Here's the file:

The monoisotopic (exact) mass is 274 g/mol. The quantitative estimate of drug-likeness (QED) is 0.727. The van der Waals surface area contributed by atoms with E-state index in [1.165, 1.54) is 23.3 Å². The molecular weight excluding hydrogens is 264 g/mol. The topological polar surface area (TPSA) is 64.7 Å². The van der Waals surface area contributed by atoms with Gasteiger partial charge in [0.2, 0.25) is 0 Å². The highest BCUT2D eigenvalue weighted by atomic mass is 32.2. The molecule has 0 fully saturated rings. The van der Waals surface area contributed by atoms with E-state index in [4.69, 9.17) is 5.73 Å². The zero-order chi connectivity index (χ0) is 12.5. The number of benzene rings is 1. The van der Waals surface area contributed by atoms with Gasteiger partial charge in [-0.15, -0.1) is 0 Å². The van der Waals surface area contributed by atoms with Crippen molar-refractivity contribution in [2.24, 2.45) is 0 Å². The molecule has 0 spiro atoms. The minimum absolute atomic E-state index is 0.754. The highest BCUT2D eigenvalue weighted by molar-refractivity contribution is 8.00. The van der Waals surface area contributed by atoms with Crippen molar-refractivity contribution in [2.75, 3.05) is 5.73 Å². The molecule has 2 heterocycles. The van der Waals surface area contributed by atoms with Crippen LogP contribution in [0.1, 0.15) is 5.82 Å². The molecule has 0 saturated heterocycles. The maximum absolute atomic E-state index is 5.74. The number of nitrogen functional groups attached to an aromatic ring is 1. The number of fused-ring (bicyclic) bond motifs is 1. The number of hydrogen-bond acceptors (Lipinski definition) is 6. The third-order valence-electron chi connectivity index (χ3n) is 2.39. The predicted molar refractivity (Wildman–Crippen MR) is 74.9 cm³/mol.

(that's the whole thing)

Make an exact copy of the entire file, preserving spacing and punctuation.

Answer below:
The monoisotopic (exact) mass is 274 g/mol. The quantitative estimate of drug-likeness (QED) is 0.727. The van der Waals surface area contributed by atoms with E-state index in [1.165, 1.54) is 23.3 Å². The molecular weight excluding hydrogens is 264 g/mol. The topological polar surface area (TPSA) is 64.7 Å². The van der Waals surface area contributed by atoms with Gasteiger partial charge in [0.2, 0.25) is 0 Å². The highest BCUT2D eigenvalue weighted by atomic mass is 32.2. The molecule has 0 fully saturated rings. The van der Waals surface area contributed by atoms with E-state index in [4.69, 9.17) is 5.73 Å². The zero-order chi connectivity index (χ0) is 12.5. The number of benzene rings is 1. The van der Waals surface area contributed by atoms with Gasteiger partial charge in [-0.15, -0.1) is 0 Å². The van der Waals surface area contributed by atoms with Crippen molar-refractivity contribution in [2.24, 2.45) is 0 Å². The molecule has 0 spiro atoms. The minimum absolute atomic E-state index is 0.754. The highest BCUT2D eigenvalue weighted by molar-refractivity contribution is 8.00. The van der Waals surface area contributed by atoms with Crippen molar-refractivity contribution in [2.75, 3.05) is 5.73 Å². The molecule has 2 heterocycles. The van der Waals surface area contributed by atoms with Crippen LogP contribution in [0.1, 0.15) is 5.82 Å². The molecule has 0 saturated heterocycles. The maximum absolute atomic E-state index is 5.74. The number of nitrogen functional groups attached to an aromatic ring is 1. The number of fused-ring (bicyclic) bond motifs is 1. The number of hydrogen-bond acceptors (Lipinski definition) is 6. The third-order valence-electron chi connectivity index (χ3n) is 2.39. The predicted molar refractivity (Wildman–Crippen MR) is 74.9 cm³/mol.